about the author

Staff Book Reviewer Spencer Dew is the author of the novel Here Is How It Happens (Ampersand Books, 2013), the short story collection Songs of Insurgency (Vagabond Press, 2008), the chapbook Mont-Saint-Michel and Chartres (Another New Calligraphy, 2010), and the critical study Learning for Revolution: The Work of Kathy Acker (San Diego State University Press, 2011). His Web site is spencerdew.com.

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The Coordinates of [His] Separation
A Review of The Coordinates of [His] Separation
by Kevin Ó Cúinn

Spencer Dew

A family in a gated community paints their naked bodies with camouflage so they can run barefoot around the neighborhood, hunting for meat. Thelonious Monk begins following a man around, providing a soundtrack to his everyday life, complicating the logistics of his commutes. In another story, pills provide instant knowledge of vocabulary and grammar, while, in another, the “The Body Language of Trees” is personified, wandering around motivated by a sense of “Civic Duty.” Yet the book is strongest when absurdity is merely background, not the focus. In the tale of an individual who claims he “failed to find favour with the city’s editors” and thus embarks on an obsessive quest to come to some objective understanding of just how badly he failed, for instance, the plot is a set-up for an exploration of feeling. The man takes out newspaper advertisements and hires web technicians and statisticians and eventually speaks on the phone to someone who may or may not be the actual Dalai Lama—none of which gets him any closer to satisfaction. The tantalizingly unsated: this is Ó Cúinn’s forte. The best stories here have no reveal, hinge on no pun or formula; rather, they abandon the reader, within the span of a few scant sentences, inside an indelible moment, a feeling, a character’s mind, trying to work out the why and wherefore with an intimate immediacy that cannot be shaken:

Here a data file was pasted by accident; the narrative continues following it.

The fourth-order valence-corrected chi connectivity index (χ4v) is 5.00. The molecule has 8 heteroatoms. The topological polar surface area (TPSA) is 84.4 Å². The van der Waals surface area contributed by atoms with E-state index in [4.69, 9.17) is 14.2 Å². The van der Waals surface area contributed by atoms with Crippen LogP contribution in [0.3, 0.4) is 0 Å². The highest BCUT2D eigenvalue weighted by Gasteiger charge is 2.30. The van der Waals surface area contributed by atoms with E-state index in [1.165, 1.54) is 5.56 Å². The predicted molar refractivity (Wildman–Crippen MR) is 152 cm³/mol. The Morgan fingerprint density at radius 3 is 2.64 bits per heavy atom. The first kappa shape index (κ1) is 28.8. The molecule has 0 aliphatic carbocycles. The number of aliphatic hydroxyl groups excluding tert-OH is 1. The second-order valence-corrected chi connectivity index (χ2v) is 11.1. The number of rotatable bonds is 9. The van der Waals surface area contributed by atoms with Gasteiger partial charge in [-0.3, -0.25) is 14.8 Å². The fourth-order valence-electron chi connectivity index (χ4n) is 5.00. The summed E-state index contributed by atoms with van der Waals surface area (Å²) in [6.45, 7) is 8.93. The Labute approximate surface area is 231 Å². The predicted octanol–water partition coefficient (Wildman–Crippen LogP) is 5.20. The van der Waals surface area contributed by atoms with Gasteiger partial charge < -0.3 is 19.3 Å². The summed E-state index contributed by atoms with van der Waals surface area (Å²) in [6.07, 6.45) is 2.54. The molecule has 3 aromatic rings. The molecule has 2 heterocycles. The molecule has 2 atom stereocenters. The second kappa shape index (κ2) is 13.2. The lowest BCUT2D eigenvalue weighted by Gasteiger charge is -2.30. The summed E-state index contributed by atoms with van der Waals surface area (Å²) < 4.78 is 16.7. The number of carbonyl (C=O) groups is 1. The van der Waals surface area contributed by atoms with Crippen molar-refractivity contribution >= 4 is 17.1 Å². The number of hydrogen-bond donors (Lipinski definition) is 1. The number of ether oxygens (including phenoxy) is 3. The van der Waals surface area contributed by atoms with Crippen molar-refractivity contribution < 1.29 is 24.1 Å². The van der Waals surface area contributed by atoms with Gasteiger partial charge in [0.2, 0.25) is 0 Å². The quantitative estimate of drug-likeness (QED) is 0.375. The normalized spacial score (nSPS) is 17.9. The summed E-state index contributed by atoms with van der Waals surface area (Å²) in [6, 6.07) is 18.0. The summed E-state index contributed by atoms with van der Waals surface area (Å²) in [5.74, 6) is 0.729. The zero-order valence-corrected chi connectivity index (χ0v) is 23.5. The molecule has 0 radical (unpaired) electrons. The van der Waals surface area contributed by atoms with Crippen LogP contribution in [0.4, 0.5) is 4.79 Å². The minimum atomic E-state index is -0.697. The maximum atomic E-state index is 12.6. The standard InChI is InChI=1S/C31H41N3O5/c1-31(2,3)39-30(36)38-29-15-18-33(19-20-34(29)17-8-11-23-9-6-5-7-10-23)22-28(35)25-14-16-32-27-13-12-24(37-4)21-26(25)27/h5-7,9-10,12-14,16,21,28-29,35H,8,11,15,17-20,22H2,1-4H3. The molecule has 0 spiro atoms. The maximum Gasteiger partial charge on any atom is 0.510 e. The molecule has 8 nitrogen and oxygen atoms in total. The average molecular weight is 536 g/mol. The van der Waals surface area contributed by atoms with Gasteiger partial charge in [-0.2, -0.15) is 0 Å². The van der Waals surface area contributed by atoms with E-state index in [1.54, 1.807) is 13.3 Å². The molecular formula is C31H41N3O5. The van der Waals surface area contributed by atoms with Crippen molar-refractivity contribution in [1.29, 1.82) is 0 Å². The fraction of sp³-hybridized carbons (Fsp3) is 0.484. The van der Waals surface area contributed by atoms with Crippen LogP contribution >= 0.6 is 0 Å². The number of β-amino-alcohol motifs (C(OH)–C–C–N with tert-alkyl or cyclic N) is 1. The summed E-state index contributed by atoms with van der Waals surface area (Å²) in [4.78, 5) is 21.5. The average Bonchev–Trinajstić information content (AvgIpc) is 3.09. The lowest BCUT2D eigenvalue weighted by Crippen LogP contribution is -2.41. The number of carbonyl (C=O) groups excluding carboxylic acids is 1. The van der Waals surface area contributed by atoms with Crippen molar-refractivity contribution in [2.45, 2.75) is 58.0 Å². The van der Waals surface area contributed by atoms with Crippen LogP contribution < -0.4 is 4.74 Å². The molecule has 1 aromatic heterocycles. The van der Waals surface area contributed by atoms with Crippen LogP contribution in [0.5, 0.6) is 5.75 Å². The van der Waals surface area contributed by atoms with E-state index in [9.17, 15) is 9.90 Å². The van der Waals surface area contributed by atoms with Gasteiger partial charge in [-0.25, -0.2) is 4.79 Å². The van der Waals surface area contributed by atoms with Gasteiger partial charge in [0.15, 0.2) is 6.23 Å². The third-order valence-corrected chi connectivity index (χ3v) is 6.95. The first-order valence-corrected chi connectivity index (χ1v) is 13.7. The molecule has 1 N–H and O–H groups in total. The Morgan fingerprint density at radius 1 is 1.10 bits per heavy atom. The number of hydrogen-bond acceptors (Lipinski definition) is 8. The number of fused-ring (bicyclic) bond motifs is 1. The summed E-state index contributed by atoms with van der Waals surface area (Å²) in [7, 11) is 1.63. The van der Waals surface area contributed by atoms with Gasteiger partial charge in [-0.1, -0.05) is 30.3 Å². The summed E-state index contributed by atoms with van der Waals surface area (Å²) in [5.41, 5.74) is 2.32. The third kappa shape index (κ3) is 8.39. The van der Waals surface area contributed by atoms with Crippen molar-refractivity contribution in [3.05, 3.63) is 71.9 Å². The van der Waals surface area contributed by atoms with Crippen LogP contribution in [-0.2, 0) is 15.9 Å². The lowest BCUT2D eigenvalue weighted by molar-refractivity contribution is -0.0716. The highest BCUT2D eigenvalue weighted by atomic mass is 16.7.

The clock on the wall is set for another time zone. Or the battery is dying. She remembers another hike, the one with her ex-ex; she remembers the cheese fondue, how they’d dunked burger and sliced white bread and shared a pint of Heineken; she remembers not wanting to leave.


He rereads the letter—trawls through it in a different light, a different room. Slants, loops, dots; he searches, feels the indentations through the page. He thinks about her choice of words. He empties the glass and goes out for air. Back home, he retrieves the letter from the bin. He rereads, trawls through it in a different room, a different light.

or a flicker of recognition at a stoplight, a middle finger raised, and

He’ll realise later, then google her, call someone they used to know. The someone they used to know will do the same, causing a series of ripples, consequences from a chance encounter at the level of a glance.

The accumulation of effect: that’s what Ó Cúinn nails, dropping the reader into the purely subjective, into the experience of the Proustian trigger: pictographs on a foreign menu becoming isolated snippets of memory, or the internal pondering of “how differently we saw the past. And the present, the subjunctive,” a phrasing that doesn’t stop, but adds angles, valences, and then leaves the reader, at the end of the piece, pondering a labyrinth from within.

Official Kevin Ó Cúinn Web Site
Official Ravenna Press Web Site

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